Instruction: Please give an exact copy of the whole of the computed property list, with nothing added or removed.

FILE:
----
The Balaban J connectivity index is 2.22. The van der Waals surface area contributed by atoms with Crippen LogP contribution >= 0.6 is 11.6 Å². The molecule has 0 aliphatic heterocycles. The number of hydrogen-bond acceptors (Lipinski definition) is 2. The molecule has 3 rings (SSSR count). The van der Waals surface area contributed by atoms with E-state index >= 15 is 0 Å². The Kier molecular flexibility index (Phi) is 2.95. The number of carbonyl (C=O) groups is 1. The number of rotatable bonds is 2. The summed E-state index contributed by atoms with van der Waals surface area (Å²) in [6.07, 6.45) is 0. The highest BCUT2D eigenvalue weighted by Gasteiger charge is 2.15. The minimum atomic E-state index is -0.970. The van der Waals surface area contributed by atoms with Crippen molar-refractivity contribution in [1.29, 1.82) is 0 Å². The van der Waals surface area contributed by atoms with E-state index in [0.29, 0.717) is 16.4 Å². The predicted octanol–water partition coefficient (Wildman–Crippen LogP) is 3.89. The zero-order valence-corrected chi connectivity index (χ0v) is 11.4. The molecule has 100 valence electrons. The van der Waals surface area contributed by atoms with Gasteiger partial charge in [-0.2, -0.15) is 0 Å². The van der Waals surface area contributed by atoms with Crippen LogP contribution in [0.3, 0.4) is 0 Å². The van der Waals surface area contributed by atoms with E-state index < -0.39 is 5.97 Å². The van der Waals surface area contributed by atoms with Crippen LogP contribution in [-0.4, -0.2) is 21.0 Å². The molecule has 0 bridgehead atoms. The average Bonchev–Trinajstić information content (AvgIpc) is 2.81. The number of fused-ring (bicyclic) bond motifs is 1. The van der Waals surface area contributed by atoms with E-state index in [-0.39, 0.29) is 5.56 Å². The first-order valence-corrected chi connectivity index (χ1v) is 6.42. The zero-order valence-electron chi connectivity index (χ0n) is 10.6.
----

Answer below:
The Balaban J connectivity index is 2.22. The van der Waals surface area contributed by atoms with Crippen LogP contribution >= 0.6 is 11.6 Å². The molecule has 0 aliphatic heterocycles. The number of hydrogen-bond acceptors (Lipinski definition) is 2. The molecule has 3 rings (SSSR count). The van der Waals surface area contributed by atoms with E-state index >= 15 is 0 Å². The Kier molecular flexibility index (Phi) is 2.95. The number of carbonyl (C=O) groups is 1. The number of rotatable bonds is 2. The summed E-state index contributed by atoms with van der Waals surface area (Å²) in [6.07, 6.45) is 0. The highest BCUT2D eigenvalue weighted by Gasteiger charge is 2.15. The minimum atomic E-state index is -0.970. The van der Waals surface area contributed by atoms with Crippen molar-refractivity contribution in [1.29, 1.82) is 0 Å². The van der Waals surface area contributed by atoms with E-state index in [0.29, 0.717) is 16.4 Å². The predicted octanol–water partition coefficient (Wildman–Crippen LogP) is 3.89. The zero-order valence-corrected chi connectivity index (χ0v) is 11.4. The molecule has 100 valence electrons. The van der Waals surface area contributed by atoms with Gasteiger partial charge in [-0.2, -0.15) is 0 Å². The van der Waals surface area contributed by atoms with Crippen LogP contribution in [0.3, 0.4) is 0 Å². The van der Waals surface area contributed by atoms with E-state index < -0.39 is 5.97 Å². The van der Waals surface area contributed by atoms with Crippen LogP contribution in [-0.4, -0.2) is 21.0 Å². The molecule has 0 bridgehead atoms. The average Bonchev–Trinajstić information content (AvgIpc) is 2.81. The number of fused-ring (bicyclic) bond motifs is 1. The van der Waals surface area contributed by atoms with E-state index in [-0.39, 0.29) is 5.56 Å². The first-order valence-corrected chi connectivity index (χ1v) is 6.42. The zero-order valence-electron chi connectivity index (χ0n) is 10.6.